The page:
It’s Probably Fermented

Going beyond beer in search of fermentation-derived flavor

By Tori Fried

Jul 5, 2022

You eat nachos with pickled jalapeños splayed over the chips and cheese. You top your sushi with some ginger and dunk it all in the salty soy sauce. You say yes please” at the baseball game when the person behind the counter asks if you’d like sauerkraut on your hot dog. You take a big bite of sourdough bread smothered in butter at a local café. 

What do all of these things have in common? You already know that answer — you read the title. We are going to make and learn all about those (and more) as we get into the wide world of food fermentation.

In beer it’s the yeast, usually added intentionally, that converts the sugar from the grains into alcohol. In pickles, a natural bacteria called Lactobacillus lives on the skin of the cucumber. In bread baking, the natural yeasts and bacterias that live in the flour and water you use will create a sourdough starter. 

Why should I ferment foods?

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Fermented foods are common worldwide and span everything from produce to meat and more.

Fermented food is everywhere. I can go right to my local grocery store and pick up a jar of pickles or a loaf of sourdough bread, or even find kimchi in my local market. But what’s better than labeling all of your cute new mason jars full of goodies and lining them up to take a good photo for social media or your mom? You will take your cooking to a whole new level when you top your freshly grilled burger with crisp, homemade dill pickles or present your friends with a chewy, delicious pizza with dough you made entirely from scratch.

We’ll start small today, but stay tuned. Soon you’ll be fermenting your way to delicious, complex flavors to be found in every meal.

OK, let’s get serious (but not too serious).

Pickled and fermented foods have been around since… forever. The earliest recordings date back as far as a millennia and nearly every civilization since then has their own version of these foods. The first mention of pickled vegetables appears in an ancient Chinese manuscript more than 9000 years old.

If a 9000 year old man could make pickled carrots and onions, you can too! This method of storing food was originally a way to preserve fruits and vegetables (and yes, liquids) and without proper sterilization practices, yeast appeared to save the day. But let’s not dig deep into the technical side just yet… more to come.

Back to food fermentation

Tori FF01 Supplies

When our powers combine… we become a tasty snack!

There are tons of very health-conscious reasons to ferment your own foods and some of these items you can’t even buy in your local grocery store. Maybe a batch of kimchi isn’t for you, but the basic dill pickle is, or perhaps you want to try making some cultured butter. Have you ever had preserved lemon?

Throughout this series, we’ll be examining all of those and more, and today we are going to start with some quick pickles. No yeast necessary, and the process happens very quickly. You will be shocked by how easy this is. Just dip your toe in the vinegar…I mean water. If you like it I will be sure to set you up for future pickling success.

Quick Pickled Red Onion


  • Prep time: 15 minutes, plus cooling time
  • Life span: Up to two weeks refrigerated
  • Tools required:
  • – Sharp knife or mandoline
  • – Cutting board
  • – Small to medium saucepan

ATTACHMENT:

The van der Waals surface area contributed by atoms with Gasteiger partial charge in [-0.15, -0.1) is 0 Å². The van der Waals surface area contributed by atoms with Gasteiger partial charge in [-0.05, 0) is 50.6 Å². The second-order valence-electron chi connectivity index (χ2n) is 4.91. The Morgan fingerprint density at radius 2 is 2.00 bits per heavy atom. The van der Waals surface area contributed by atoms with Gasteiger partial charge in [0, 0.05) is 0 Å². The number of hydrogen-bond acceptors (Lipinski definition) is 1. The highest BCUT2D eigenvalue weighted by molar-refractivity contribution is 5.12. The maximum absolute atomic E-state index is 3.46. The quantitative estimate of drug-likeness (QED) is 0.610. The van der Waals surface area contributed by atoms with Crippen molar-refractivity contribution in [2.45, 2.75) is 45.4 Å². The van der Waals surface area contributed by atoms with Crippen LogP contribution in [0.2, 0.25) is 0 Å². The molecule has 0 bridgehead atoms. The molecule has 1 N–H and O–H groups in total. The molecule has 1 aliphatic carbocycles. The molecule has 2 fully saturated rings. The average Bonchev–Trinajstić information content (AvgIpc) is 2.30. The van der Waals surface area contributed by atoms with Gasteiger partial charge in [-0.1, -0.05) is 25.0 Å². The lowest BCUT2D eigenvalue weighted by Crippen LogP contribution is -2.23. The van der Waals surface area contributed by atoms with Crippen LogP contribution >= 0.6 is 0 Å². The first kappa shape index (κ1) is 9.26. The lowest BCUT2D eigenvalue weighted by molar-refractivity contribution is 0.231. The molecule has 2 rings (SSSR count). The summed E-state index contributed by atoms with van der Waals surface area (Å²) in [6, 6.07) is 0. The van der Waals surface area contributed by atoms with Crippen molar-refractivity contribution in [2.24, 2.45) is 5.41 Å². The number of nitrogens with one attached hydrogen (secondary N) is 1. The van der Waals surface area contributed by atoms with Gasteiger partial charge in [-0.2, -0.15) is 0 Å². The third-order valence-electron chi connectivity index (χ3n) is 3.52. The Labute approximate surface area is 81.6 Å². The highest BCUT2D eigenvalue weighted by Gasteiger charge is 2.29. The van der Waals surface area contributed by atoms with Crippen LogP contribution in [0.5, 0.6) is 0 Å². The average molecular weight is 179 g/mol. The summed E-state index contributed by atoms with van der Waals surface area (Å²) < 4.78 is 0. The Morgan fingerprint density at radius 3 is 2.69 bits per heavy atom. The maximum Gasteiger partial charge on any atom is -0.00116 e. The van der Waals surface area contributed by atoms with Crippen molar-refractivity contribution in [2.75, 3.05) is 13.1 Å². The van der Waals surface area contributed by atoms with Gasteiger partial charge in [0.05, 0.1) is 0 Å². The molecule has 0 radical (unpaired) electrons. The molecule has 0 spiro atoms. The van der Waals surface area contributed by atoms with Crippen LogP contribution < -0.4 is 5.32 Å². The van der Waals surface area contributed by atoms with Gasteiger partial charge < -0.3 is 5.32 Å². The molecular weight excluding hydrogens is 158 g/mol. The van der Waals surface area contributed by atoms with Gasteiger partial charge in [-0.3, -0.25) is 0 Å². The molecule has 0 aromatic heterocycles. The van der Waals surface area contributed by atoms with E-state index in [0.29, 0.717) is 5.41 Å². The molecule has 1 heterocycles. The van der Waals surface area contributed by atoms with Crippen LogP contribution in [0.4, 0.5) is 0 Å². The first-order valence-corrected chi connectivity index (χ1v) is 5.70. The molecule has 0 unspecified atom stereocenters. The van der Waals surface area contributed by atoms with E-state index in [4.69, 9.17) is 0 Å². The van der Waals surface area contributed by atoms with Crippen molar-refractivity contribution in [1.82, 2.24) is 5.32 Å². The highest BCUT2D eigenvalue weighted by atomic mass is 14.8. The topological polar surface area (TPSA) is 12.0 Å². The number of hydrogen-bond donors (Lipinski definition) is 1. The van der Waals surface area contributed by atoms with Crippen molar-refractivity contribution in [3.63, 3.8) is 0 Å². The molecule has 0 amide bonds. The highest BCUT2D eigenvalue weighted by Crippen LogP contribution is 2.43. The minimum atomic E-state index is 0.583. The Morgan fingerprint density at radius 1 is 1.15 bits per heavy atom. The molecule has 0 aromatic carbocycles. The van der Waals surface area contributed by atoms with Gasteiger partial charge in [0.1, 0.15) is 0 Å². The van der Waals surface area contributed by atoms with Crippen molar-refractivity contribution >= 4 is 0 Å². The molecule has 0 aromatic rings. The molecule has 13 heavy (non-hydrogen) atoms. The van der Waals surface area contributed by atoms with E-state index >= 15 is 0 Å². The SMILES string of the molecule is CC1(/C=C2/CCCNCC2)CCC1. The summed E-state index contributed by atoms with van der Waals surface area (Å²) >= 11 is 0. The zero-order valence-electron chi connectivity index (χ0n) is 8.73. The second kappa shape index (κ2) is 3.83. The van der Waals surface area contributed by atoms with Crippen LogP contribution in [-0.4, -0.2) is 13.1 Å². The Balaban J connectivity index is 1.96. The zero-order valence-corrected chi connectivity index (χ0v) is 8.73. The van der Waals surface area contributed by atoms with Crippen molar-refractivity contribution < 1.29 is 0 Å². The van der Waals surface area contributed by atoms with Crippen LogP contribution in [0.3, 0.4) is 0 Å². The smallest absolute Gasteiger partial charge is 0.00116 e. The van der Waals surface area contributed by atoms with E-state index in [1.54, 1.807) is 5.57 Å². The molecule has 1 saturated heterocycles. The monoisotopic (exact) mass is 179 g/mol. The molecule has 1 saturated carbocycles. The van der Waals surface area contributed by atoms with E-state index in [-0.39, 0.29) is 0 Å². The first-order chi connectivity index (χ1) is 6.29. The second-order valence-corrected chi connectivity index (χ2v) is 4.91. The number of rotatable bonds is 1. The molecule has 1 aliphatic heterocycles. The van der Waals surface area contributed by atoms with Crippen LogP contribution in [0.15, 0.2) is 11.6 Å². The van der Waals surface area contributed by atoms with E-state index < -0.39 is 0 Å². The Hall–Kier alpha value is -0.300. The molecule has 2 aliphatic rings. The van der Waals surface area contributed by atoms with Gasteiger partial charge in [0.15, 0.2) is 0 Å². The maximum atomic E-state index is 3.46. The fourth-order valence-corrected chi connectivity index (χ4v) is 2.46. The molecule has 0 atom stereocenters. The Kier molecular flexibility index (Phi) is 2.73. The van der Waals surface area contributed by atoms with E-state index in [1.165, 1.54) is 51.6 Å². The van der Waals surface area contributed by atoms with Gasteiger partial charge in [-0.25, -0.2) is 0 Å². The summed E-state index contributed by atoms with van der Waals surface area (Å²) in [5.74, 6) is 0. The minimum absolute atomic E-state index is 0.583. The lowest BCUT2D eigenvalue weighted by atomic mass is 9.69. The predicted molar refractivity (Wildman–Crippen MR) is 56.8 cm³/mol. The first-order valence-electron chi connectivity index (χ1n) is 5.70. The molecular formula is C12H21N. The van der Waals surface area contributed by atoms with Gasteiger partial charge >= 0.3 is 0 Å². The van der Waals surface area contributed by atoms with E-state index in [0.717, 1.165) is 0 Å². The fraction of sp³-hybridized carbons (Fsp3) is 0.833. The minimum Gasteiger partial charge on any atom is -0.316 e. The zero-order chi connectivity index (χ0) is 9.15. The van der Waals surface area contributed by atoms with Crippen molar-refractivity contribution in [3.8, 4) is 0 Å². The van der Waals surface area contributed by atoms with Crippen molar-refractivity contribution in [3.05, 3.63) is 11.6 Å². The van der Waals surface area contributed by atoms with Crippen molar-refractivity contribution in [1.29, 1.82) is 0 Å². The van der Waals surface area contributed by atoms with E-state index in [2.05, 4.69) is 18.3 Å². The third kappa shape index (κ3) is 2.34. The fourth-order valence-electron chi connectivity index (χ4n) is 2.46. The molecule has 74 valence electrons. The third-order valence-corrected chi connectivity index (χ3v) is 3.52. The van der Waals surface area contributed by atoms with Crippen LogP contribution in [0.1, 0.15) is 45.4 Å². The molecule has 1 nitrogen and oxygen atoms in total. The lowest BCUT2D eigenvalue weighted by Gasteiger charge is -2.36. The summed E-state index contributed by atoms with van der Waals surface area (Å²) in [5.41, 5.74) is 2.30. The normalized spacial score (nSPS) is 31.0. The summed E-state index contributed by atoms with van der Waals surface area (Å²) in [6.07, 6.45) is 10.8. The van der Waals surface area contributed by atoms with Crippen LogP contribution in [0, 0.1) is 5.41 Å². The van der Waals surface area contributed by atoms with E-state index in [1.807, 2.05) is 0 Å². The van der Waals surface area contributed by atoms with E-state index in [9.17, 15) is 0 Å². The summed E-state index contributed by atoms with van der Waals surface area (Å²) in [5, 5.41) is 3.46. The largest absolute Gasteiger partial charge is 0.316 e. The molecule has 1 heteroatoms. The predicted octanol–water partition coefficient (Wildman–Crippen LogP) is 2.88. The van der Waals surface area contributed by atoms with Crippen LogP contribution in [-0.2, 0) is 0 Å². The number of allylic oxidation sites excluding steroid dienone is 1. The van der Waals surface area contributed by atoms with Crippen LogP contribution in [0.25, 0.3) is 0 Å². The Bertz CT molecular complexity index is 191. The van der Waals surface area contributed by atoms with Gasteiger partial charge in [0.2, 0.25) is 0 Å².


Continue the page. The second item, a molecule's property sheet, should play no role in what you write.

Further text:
• – Medium heatproof bowl
  • – Airtight jar, 12-16 oz, with a lid


  • Red onion
    1 large
  • Distilled white vinegar
    ½ cup
  • Water
    ½ cup
  • Sugar
    2 tsp
  • Salt
    2 tsp
  • Garlic
    2 cloves, peeled (optional)
  • Black peppercorns
    6 whole (optional)
  • Bay leaf
    1 whole (optional)
  • Red pepper flakes
    1 pinch, to taste (optional)


  1. Prepare your onion.
    Slice your onion into very thin strips with your knife or a mandoline. You want the strips to be thin, but not translucent. Place onions in a bowl. You want the onions to sit flat on the bottom of the bowl, rather than in a mound, so you can completely cover them with liquid.
  2. Heat your vinegar and water together over medium to high heat.
    Once it begins to boil, add your sugar and salt, and stir to dissolve. Once dissolved, remove the saucepan from heat.
  3. Cover the onions in the hot vinegar solution and make sure they are fully submerged.
    Now is the time to add any of your optional flavors. If you are allowing your pickles to sit for a few days, adding anything additional will give a nice aroma or spice to your vinegar.
  4. Let rest for 30 minutes or until room temperature, and then enjoy.
    If you will not be using the pickles right away you can transfer everything (onions, vinegar mixture, and the optional spices) into a clean jar to store in the fridge for up to two weeks until you are ready to eat. If you want to enjoy right away just transfer directly from the bowl onto whatever food you are serving to complete your plate.
Tori FF01 Before After

Red onions become an almost neon pink during the quick pickling process.

Tori FF01 Labeled jars

Remember to label your jars so you can keep an eye on freshness.

These pickled onions are so easy to make.

Instead of allowing organic acids to form from the bacteria that lives on the onions, we introduce the acid into the onions to get a quick chemical reaction! You can make a quick pickle with other vegetables too — some of my favorites are cucumbers and asparagus. Pickled vegetables make a great addition to any salad, are great in a taco or even with some rice. Once you try them, I promise you will always want to have these pickles in your fridge. Happy fermenting!

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